IWSG 95: As Easy As Writing Looks, It’s Not


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This post was written for the Insecure Writer’s Support Group where we share our encouragement or insecurities on the first Wednesday of the month, to join the group or find out more click here.

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co-hosts

SE WhiteCathrina ConstantineNatalie AguireJoylene Nowell Butler | Jacqui Murray

OPTIONAL IWSG DAY QUESTION:

When the going gets tough writing the story, how do you keep yourself writing to the end? If have not started the writing yet, why do you think that is and what do you think could help you find your groove and start?

I hope you take everything here with a grain of salt—if not for you, for me—then I can relax while I share.

Writing Goals

I’m always seeking new information about the craft and recently heard some great advice for the discovery writer—aka pantser.

Write the ending first—ish. Mid-point twist too if you’d like.

This really hit home with me because I’m a Sagittarian. We like to shoot off our arrows and follow them to the bitter end.

I’ll admit my first ending is never my last ending—thank goodness for revisions—but it supplies a general direction and a final destination.

Writing Beginnings

I really want a kick-@$$ first line, first paragraph, first chapter, and to find the first line I do an internet search for best/top first lines in fiction.

They are the best for a reason; they’re inspirational.

The monthly question could also be asking: where to start? Like where on the timeline or storyline?

It is said, through my reading on how to improve the craft, that the best point to start as close to change as possible.

I try to come from the reader’s perspective here.

Like any good joke, there is the setup. Just enough information to so the punchline makes sense when it hits. The opening could focus on a fantastical world so the reader knows they aren’t in Kansas anymore. It could even focus on the person singing under a rainbow before the mind-whirling trip. Or the ruby slippers and who is wearing them.

The choice becomes clearer when I look at my destination, and I decide how to get there.

Writing through

I have my goal and an enormous gap of where I am and where I have to go. I aim myself in the general direction and write. All is well with my world.

However, sometimes I stare at the screen and wonder what’s next. If I’m not writing, my brain is telling me a direct route will fail. I need to think outside the box and the circle the box is in. There may even be a triangle in there somewhere.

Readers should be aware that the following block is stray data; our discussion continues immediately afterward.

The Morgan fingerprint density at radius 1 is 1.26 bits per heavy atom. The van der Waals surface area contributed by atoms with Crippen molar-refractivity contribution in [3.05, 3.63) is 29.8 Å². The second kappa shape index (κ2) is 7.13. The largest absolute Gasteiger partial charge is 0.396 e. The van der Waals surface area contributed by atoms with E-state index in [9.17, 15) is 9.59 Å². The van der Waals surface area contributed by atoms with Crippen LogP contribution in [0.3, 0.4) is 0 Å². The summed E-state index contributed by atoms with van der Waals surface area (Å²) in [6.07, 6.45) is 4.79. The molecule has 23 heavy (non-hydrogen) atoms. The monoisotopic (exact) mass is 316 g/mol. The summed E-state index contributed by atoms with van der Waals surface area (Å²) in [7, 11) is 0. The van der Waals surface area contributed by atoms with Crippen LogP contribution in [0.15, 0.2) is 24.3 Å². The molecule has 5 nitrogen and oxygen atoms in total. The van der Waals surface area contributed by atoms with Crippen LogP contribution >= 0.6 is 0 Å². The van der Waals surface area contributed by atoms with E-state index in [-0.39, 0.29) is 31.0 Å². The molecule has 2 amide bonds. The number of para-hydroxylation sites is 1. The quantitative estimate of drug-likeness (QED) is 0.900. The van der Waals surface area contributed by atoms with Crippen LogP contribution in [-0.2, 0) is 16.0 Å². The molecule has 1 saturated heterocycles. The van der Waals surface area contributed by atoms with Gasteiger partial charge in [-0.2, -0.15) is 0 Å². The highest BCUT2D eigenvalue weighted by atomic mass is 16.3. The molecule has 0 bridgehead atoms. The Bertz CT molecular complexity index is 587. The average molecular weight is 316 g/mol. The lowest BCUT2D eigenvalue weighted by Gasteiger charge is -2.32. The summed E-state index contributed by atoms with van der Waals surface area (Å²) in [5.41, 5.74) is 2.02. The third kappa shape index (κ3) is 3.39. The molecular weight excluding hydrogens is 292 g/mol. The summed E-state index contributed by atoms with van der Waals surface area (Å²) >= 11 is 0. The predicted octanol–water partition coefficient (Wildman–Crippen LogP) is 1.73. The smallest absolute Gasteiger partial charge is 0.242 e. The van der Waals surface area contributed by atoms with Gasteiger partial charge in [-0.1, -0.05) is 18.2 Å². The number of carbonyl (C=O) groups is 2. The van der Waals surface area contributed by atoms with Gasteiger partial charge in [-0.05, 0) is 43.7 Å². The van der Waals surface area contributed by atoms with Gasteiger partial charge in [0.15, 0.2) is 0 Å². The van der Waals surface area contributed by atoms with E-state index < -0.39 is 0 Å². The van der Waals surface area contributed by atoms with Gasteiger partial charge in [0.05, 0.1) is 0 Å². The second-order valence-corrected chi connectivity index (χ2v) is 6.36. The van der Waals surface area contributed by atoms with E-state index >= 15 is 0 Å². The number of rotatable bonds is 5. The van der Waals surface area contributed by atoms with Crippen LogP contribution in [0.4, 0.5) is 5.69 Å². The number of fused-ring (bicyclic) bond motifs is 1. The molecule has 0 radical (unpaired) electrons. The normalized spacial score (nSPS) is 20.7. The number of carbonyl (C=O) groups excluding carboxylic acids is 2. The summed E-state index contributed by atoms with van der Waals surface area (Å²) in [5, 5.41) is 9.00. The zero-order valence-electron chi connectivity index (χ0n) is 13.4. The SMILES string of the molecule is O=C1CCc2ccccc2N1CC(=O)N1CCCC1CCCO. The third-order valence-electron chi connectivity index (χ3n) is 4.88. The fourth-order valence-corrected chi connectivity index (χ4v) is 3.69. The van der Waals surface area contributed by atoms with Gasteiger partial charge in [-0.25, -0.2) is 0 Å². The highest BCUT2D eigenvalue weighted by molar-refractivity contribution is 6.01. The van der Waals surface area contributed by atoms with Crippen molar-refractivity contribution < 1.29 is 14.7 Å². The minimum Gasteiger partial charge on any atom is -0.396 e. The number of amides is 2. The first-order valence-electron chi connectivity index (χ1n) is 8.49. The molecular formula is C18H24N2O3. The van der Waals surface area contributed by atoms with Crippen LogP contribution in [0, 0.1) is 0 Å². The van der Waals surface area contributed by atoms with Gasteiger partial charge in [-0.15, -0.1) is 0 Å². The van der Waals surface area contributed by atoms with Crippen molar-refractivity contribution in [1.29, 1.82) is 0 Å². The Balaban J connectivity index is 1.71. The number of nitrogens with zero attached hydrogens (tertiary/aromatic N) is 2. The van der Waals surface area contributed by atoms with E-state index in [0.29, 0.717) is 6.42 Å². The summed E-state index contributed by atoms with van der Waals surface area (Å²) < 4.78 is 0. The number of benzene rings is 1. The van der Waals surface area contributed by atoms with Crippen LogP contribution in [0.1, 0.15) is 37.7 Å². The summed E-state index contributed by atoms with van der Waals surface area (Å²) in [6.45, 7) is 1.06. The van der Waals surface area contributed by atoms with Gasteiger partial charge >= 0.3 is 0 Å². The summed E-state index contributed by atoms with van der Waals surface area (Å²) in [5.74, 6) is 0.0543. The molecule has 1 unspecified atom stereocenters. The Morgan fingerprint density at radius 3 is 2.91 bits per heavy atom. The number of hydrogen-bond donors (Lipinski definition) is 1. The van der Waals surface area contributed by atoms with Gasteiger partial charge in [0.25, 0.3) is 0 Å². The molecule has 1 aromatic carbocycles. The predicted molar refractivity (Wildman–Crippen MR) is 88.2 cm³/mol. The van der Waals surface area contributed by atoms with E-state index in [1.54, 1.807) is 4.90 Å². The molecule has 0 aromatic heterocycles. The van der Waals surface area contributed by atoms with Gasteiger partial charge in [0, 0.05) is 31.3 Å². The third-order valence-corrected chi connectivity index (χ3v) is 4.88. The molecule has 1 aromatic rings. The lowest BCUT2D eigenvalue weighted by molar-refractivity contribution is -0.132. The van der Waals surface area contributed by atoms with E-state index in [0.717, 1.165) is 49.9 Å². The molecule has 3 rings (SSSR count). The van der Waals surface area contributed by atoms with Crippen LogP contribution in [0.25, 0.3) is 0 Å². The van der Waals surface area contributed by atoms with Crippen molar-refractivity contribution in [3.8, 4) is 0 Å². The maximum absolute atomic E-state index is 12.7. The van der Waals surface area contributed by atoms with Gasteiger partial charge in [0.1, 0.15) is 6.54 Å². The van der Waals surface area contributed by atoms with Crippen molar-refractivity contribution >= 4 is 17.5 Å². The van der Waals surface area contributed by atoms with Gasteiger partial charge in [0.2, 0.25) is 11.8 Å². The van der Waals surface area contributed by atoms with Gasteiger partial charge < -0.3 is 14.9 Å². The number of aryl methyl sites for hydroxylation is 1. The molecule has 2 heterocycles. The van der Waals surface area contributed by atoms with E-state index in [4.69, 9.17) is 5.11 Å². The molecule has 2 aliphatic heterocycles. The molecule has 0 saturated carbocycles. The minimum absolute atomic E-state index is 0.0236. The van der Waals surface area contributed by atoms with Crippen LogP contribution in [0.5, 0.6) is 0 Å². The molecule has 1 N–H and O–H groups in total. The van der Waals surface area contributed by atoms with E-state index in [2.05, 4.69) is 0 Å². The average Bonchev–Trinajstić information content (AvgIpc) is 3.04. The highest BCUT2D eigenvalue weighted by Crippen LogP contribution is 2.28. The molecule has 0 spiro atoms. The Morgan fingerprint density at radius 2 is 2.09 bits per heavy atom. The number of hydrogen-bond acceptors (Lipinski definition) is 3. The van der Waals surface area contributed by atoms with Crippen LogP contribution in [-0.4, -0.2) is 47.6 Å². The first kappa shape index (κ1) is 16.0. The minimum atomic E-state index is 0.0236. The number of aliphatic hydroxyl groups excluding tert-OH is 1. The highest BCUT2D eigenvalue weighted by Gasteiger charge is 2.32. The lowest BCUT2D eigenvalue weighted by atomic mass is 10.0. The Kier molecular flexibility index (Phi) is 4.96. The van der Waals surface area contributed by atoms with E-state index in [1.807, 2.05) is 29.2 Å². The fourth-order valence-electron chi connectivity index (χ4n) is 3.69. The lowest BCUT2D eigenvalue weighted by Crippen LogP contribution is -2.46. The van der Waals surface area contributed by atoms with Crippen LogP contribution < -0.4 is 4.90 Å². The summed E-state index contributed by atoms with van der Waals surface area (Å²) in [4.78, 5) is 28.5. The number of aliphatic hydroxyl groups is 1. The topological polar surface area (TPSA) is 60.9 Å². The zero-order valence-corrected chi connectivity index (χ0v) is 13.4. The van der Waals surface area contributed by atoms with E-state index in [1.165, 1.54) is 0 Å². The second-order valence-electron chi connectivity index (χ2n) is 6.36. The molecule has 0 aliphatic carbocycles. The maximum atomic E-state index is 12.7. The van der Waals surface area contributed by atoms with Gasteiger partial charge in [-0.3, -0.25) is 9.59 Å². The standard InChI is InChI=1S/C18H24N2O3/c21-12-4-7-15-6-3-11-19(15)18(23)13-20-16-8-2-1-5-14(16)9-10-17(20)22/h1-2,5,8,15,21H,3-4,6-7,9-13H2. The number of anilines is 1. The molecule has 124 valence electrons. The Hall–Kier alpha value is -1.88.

Jumping to another scene is a good way to stay in the story while I figure out what my problem is. Because there is a problem. I just don’t see it yet.

Usually I’m using the wrong point of view, or am ignoring the plot hole staring me down, or I’m blindly painting myself into a corner with an unnoticed hallway directly behind me.

It takes time for my subconscious to find the solution. I let it bubble up, then I’m rolling again with a better story than I first imagined.

Now, a question for you

You ever do that, jump around in your story? How does that work for you?

 

54 responses to “IWSG 95: As Easy As Writing Looks, It’s Not

  1. I don’t jump around in my story, but I’ve heard other writers recommend it too. I do need to know my major plot points before I start writing though. It helps shape the story a lot better than if I totally am a panster.

  2. Hi,
    I don’t usually jump around because I have my plot in my head or posted somewhere on my whiteboard. However, there have been times when I have written a chapter ahead of time because the words for that chapter were coming at me.
    Wishing you all the best.
    Shalom aleichem

  3. spunkonastick

    Jumping to another scene is always how I’ve done it. Although writing the ending first is a good idea.

  4. I never thought about writing the ending first, but – even as an out & out pantser – I’m coming round to the benefit of at least knowing what the ending will be before I start. I never have a problem with the start, that’s easy. I am experimenting with bits of a plan, a skeleton if you like. I think I’ll add writing the ending first to that experiment and see how it works out. 🙂

    Debs posting today from Fiction Can Be Fun
    Normally found at Debs Despatches

  5. It’s always good to know where you’re going if you ever plan to get there, right? I have gone and written a scene I knew would happen and really motivated me if I got stuck. If my story changed, I could always adjust it.

  6. For longer works, I usually try to figure out as much stuff as I can before I start writing so I can write more straight through. Of course, it doesn’t always work that way, but why should it, right? 🙂

  7. I nodded so many times throughout this post! I don’t generally jump the timeline, but I move to a different story and let the subconscious do its thing. I always have the end in mind – can’t get there if I don’t know where I’m going!

    • Yep. Makes me think of an old TV commercial: Two old men on a porch. One says, “You can’t get there from here.” The other nodds, knowlingly.

      hehehe

  8. When I first started writing, I would jump around, but now I tend to write in order.

    • I feel like I’m starting from the beginning again with my huge break in the middle. I’m sure experience is what helps you with your overall storylines. 🙂

      I’m back to figuring it all out. Lucky me. hehehe

  9. One of the ladies in my writing group says she nearly always writes the ending first then goes back to fill the story in around that. As a pantser who never knows where my couple will end up (other than together because romance and HEA) that baffles me just as much as my panster ways baffle her. LOL So many paths to get to the same basic destination.

    Because I am a pantser I typically write in a linear fashion. I can’t know where they are going until I know where they’ve been so to speak. Sometimes a random scene will hit me and I’ll write it out. It’s usually not complete and I’m not sure where it’ll fit in the story, heck sometimes I’m not even sure IF it’ll fit, but still I write it if I’m stuck and I can’t get it out of my head.